I wasn’t surprised that these scenes weren’t used because my Mon Calamari mouth didn’t move very much – in fact, it wasn’t built to move. It must have looked very strange that the words came out of a hardly-moving mouth. But it was a very interesting experiment. For Star Wars experts, here is a question: look at my unused dialogue and you’ll see one of my lines was, “Sir, the shield around the Death Star has lost power”. As this line is not in the film – what line replaced it, and who said it?
Answer: Ackbar says, “The shield is down”.
If you look at the call sheets, you’ll see I was listed as Officer, or Controller, or Aide – until then we were all Mon Calamari. A little historical note is that I was the only one named as an Officer.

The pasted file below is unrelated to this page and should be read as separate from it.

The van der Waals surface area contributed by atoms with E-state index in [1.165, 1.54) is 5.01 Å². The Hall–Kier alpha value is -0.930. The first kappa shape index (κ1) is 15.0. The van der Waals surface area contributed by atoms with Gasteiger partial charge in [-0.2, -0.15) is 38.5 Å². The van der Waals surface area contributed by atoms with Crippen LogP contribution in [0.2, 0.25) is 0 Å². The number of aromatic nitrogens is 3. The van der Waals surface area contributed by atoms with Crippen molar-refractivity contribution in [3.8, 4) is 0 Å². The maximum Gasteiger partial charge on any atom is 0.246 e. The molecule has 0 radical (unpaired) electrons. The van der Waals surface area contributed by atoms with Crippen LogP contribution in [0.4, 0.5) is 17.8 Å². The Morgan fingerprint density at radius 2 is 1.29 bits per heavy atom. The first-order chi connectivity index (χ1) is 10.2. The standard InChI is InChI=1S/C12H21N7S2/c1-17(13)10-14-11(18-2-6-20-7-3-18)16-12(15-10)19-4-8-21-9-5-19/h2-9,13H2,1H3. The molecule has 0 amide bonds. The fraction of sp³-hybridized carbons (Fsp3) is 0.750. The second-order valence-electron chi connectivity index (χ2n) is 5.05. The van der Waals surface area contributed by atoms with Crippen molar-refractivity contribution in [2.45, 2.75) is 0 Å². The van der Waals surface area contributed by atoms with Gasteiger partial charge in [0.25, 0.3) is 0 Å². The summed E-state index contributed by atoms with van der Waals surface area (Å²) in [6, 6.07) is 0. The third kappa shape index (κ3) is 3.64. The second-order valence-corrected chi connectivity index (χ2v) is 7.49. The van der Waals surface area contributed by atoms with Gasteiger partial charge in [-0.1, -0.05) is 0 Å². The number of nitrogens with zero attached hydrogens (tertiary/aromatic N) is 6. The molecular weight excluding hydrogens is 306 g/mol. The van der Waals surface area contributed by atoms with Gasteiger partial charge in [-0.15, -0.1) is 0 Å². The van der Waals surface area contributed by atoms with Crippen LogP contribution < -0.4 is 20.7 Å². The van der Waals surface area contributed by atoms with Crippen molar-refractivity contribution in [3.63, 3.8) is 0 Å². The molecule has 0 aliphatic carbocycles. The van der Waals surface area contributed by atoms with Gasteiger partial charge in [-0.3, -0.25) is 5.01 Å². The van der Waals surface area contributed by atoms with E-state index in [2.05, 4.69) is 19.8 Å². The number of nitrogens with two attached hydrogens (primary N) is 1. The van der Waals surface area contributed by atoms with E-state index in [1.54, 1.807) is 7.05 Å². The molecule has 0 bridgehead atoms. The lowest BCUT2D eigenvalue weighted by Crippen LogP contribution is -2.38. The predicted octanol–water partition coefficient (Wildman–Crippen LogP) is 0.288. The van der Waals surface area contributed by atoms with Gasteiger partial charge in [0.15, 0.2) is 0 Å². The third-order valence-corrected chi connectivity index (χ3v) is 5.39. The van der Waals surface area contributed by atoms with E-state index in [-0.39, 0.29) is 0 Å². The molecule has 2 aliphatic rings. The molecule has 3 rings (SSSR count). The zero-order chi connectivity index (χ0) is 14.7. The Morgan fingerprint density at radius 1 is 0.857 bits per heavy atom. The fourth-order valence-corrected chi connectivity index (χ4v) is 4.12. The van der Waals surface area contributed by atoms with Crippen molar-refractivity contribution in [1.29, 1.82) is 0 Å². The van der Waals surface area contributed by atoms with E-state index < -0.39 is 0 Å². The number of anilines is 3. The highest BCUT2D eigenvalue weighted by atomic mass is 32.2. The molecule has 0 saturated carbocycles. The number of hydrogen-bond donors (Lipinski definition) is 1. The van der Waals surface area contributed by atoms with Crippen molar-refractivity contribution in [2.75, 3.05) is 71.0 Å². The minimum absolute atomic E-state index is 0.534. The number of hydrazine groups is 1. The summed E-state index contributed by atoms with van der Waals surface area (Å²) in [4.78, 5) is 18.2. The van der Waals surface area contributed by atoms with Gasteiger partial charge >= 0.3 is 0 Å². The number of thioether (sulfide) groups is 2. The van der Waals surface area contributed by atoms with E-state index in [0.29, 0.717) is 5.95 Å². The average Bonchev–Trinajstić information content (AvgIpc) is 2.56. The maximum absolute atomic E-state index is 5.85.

Back in 1983, when Return of the Jedi came out, your character Tessek’ was just another alien’. He was just called Squid head.
Over the years, he got a name and a background story (as described in the book Tales from Jabba’s Palace).
Have you been keeping up with all this? And are you proud that after all these years Tessek got some recognition?
In fact, when we were filming he was usually called ‘Squid Face’, so I was very surprised when the original action figure came out and I was now Squid Head!
I must tell you that when I got the job, I thought I was going to be heavily featured in all the scenes with Jabba. We all thought that. But by the time filming started, the set was filled with technicians, electricians, other crew, actors, extras, Jawas, make up people, assistants and so on – well over hundred people – and the result was that we, nine characters got lost in the crowd. So yes, when I first saw the film, I realized I was ‘just another alien’. This was very disappointing because I’m not a background artist, and I wouldn’t have taken the job if I had known I would be in the background!